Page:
In the early 1990s, United Airlines was facing a difficult challenge. For years, the airline had enjoyed dominating California and other important west coast markets in the United States. With a strong hub in San Francisco and a revived hub in Los Angeles, the carrier seemed to be in a strong position to compete against other legacy airlines on the west coast.
However, what the airline had not been prepared for was an aggressive assault on its territory from low-cost rival Southwest Airlines. With incredibly low fares, high productivity and frequency and reliable performance, Southwest had become an instant success in California and began to take market share away from United, especially after a strategic legal decision awarded them access to United’s Los Angeles hub.
Steven Wolf, United’s CEO at the time, recognized the threat Southwest and other low-cost carriers had to his airline’s profitability. He realized that in order to compete with this new generation of startups, United’s costs needed to be cut. Knowing this, Wolf went to his unions, informing them that his plan to compete with low-cost airlines required reduced employee wages and benefits along with a 10 percent increase in productivity.
However, unions were unhappy with the concessions they were asked to make. Much of their negotiating power, however, was eliminated when Wolf threatened to end many of United’s short-haul flights by contracting them to lower-cost airlines. The unions opted to come to an agreement with United’s management in a settlement that ended with a compromise. Wolf got his concessions while United employees would buyout the airline and hold 55% ownership in the company.
With the needed cost cuts, the airline launched Shuttle By United, an “airline within an airline” focused on offering low fares, frequent flights and a simplified service that would support the higher productivity and lower costs the carrier aimed to achieve. Knowing that employees played a crucial role in the success of the airline, many of the daily operational details were created by a group of 150 frontline United employees with diverse job responsibilities. By doing this, United believed it would create a system that worked for each functional group, thus improving productivity throughout the Shuttle’s system.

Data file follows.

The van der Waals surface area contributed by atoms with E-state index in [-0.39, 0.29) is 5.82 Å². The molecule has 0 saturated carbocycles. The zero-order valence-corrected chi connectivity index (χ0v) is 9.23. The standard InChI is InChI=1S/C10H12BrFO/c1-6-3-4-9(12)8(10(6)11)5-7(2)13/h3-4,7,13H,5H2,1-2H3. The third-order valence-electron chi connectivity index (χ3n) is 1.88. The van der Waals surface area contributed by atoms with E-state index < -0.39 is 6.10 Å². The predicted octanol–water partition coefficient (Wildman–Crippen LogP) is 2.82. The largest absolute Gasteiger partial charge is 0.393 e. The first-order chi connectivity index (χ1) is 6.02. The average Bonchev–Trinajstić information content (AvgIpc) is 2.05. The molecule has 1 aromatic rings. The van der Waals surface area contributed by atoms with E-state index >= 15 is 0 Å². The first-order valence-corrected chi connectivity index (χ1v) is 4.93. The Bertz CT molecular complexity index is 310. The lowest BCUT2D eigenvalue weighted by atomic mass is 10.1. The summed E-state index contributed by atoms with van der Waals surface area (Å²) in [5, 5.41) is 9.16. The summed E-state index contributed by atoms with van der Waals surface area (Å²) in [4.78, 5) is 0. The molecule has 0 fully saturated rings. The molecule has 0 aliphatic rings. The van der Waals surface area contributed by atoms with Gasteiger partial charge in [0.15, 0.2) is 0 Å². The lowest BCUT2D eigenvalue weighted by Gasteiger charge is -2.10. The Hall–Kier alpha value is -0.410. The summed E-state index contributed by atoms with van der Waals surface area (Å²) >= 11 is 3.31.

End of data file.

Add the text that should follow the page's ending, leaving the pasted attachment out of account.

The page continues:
The planning committee also focused on selectively replicating the product and practices of low- cost airlines, especially their competitor Southwest. In Los Angeles, some would analyze Southwest’s operations by observing its boarding process and even recording Southwest’s infamous aircraft turn times.
Despite the lessons learned from Southwest, United sought to transfer some important aspects of its own brand to its new shuttle service. The challenge, however, came when trying to determine how to implement some of United’s traditional offerings while still maintaining high levels of productivity by turning aircraft around in 20 minutes. Some of these challenges were overcome, like, for example, deciding to assign seats at the gate to encourage passengers to show up for their flight on time. Additionally, they found it was most efficient to board aircraft based on seat position, meaning those sitting in a window seat boarded first, followed by those traveling in a middle seat then passengers in an aisle seat.